Google’s artificial intelligence (AI) system that analyses data from NASA’s planet-hunting probe to identify the most promising signals has now been made public to help amateur scientists spot new worlds in the universe. The system has recently discovered two exoplanets by training a neural network to analyse data from NASA’s Kepler space telescope and accurately identify the most promising planet signals.
This was done by an initial analysis of about 700 stars. “We consider this a successful proof-of-concept for using machine learning to discover exoplanets, and more generally another example of using machine learning to make meaningful gains in a variety of scientific disciplines,” Chris Shallue, Senior Software Engineer with the Google Brain Team wrote in a blog post. “We are excited to release our code for processing the Kepler data, training our neural network model, and making predictions about new candidate signals,” Shallue wrote.
“We hope this release will prove a useful starting point for developing similar models for other NASA missions, like K2 (Kepler’s second mission) and the upcoming Transiting Exoplanet Survey Satellite mission,” he wrote. The Kepler telescope hunts for planets by measuring the brightness of a star over time. When a planet passes in front of the star, it temporarily blocks some of the light, which causes the measured brightness to decrease and then increase again shortly.
However, other astronomical and instrumental phenomena can also cause the measured brightness of a star to decrease, including binary star systems, star spots, cosmic ray hits on Kepler’s photometer, and instrumental noise. To search for planets in Kepler data, scientists use automated software to detect signals that might be caused by planets, and then manually follow up to decide whether each signal is a planet or a false positive.
To avoid being overwhelmed with more signals than they can manage, the scientists apply a cutoff to the automated detections: those with signal-to-noise ratios above a fixed threshold are deemed worthy of follow-up analysis, while all detections below the threshold are discarded. Even with this cutoff, to date, over 30,000 detected Kepler signals have been manually examined, and about 2,500 of those have been validated as actual planets.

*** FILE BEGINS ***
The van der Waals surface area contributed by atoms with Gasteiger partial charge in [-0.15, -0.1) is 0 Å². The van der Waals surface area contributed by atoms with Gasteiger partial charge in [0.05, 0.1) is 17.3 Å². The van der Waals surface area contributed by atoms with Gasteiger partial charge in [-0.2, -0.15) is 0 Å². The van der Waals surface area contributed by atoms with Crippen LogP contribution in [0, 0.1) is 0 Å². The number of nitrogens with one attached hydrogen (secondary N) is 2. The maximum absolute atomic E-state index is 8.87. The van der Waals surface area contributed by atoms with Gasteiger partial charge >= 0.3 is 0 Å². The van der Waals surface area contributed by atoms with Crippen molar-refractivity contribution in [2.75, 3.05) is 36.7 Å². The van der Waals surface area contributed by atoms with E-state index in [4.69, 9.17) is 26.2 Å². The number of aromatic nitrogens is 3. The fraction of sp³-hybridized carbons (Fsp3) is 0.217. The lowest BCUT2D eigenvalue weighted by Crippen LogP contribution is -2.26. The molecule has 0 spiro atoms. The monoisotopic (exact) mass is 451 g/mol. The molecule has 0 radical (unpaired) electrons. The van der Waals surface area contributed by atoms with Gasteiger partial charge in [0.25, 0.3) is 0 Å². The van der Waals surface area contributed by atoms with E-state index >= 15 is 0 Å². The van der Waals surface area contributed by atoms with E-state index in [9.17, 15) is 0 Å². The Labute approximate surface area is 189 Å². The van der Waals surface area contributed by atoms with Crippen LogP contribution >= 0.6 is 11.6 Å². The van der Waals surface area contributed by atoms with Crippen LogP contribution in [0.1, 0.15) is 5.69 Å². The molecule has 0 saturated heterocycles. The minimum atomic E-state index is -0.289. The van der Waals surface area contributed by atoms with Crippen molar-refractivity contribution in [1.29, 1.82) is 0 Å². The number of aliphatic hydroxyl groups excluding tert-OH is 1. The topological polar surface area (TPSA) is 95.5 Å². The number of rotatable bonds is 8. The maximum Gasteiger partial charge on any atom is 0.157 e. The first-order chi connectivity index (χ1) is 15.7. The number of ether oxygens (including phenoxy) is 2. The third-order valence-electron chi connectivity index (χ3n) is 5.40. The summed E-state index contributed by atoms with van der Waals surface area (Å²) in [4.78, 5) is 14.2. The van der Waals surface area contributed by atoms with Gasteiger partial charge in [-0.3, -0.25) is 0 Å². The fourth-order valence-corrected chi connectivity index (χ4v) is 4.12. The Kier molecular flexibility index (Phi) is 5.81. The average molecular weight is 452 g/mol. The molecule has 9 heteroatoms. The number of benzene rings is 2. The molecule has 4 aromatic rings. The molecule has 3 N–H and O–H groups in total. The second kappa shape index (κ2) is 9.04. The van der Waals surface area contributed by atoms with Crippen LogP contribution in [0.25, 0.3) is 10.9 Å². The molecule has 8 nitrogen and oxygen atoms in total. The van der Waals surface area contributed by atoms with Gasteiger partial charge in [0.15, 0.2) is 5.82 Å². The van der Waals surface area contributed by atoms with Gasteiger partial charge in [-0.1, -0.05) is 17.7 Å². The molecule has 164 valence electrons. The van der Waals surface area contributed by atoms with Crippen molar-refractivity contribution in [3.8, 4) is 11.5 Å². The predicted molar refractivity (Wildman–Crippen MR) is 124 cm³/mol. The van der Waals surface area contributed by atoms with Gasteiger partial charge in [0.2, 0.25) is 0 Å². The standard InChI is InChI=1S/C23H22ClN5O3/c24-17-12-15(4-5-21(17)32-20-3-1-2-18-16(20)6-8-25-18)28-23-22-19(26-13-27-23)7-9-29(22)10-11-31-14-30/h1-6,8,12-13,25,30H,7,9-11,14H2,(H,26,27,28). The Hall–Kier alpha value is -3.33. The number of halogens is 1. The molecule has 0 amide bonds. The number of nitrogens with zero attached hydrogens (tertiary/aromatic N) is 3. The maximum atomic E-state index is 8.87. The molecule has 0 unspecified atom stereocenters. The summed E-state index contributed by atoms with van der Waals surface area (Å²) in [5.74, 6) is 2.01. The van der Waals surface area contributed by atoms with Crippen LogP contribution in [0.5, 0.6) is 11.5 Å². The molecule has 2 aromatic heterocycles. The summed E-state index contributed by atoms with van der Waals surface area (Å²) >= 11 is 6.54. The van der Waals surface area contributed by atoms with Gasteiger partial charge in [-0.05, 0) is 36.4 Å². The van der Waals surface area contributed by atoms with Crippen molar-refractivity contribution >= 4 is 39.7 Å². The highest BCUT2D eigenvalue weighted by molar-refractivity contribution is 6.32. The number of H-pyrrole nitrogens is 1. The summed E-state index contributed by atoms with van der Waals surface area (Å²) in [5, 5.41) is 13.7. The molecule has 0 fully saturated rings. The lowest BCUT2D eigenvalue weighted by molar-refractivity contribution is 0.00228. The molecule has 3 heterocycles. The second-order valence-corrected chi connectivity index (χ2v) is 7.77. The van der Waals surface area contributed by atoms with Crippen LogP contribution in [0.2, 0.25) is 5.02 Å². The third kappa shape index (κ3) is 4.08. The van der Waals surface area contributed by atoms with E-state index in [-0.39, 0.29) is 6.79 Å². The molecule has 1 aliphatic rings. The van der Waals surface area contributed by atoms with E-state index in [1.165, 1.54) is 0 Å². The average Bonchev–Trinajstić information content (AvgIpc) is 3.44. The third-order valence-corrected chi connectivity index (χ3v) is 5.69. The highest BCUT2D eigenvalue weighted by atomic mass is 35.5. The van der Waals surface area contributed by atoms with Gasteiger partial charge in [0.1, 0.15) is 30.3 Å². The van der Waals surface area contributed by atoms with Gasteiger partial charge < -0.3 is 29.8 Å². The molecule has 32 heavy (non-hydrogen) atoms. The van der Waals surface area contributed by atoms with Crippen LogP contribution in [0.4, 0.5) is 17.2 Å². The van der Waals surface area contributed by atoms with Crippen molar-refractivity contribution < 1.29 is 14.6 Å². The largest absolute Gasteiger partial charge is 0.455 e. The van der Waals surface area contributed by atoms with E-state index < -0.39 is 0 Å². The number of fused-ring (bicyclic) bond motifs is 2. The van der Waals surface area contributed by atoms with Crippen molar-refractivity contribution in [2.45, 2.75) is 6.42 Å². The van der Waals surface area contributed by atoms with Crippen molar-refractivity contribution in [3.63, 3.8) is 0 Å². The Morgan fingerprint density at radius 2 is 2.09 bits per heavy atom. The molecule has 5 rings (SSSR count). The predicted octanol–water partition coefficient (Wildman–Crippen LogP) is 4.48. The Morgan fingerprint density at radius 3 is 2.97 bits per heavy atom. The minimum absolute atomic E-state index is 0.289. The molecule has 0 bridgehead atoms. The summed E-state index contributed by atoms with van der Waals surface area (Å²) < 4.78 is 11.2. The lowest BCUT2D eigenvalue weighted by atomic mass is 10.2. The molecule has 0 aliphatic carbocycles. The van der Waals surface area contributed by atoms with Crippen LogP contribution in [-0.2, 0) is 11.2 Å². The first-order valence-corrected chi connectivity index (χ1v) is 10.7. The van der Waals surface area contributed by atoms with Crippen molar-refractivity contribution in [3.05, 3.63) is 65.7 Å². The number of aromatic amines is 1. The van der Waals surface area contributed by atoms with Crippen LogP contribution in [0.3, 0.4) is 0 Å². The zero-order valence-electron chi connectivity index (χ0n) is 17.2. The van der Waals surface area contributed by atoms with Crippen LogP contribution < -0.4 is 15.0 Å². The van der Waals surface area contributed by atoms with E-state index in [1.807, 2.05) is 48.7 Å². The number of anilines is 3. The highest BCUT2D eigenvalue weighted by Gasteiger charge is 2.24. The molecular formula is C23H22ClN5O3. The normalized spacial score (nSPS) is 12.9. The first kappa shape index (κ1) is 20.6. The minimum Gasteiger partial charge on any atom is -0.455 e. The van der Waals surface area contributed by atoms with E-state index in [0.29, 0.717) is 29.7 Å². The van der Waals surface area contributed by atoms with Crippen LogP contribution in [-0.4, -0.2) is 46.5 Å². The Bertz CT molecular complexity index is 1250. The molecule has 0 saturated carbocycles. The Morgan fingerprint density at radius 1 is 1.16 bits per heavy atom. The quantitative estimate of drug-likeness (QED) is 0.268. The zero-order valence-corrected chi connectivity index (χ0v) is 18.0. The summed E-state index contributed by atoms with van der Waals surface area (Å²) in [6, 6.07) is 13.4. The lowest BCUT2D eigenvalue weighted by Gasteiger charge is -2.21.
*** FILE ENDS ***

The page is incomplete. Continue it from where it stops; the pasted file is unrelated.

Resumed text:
The Google Brain team applies machine learning to a diverse variety of data, from human genomes to sketches to formal mathematical logic. “Considering the massive amount of data collected by the Kepler telescope, we wondered what we might find if we used machine learning to analyse some of the previously unexplored Kepler data,” Shallue said. In collaboration with University of Texas at Austin in the US, the team developed a neural network to help search the low signal-to-noise detections for planets.
About 30,000 Kepler signals had already been manually examined and classified by humans. “We used a subset of around 15,000 of these signals, of which around 3,500 were verified planets or strong planet candidates, to train our neural network to distinguish planets from false positives,” Shallue said. The system was tested for its effectiveness by searching for new planets in a small set 670 stars.
“We chose these stars because they were already known to have multiple orbiting planets, and we believed that some of these stars might host additional planets that had not yet been detected,” Shallue said. “We allowed our search to include signals that were below the signal-to-noise threshold that astronomers had previously considered,” he said. The neural network rejected most of these signals as spurious detections, but a handful of promising candidates rose to the top, including two newly discovered planets: Kepler-90 i and Kepler-80 g. The model is now available to the public, allowing researchers to train it further and discover more planets.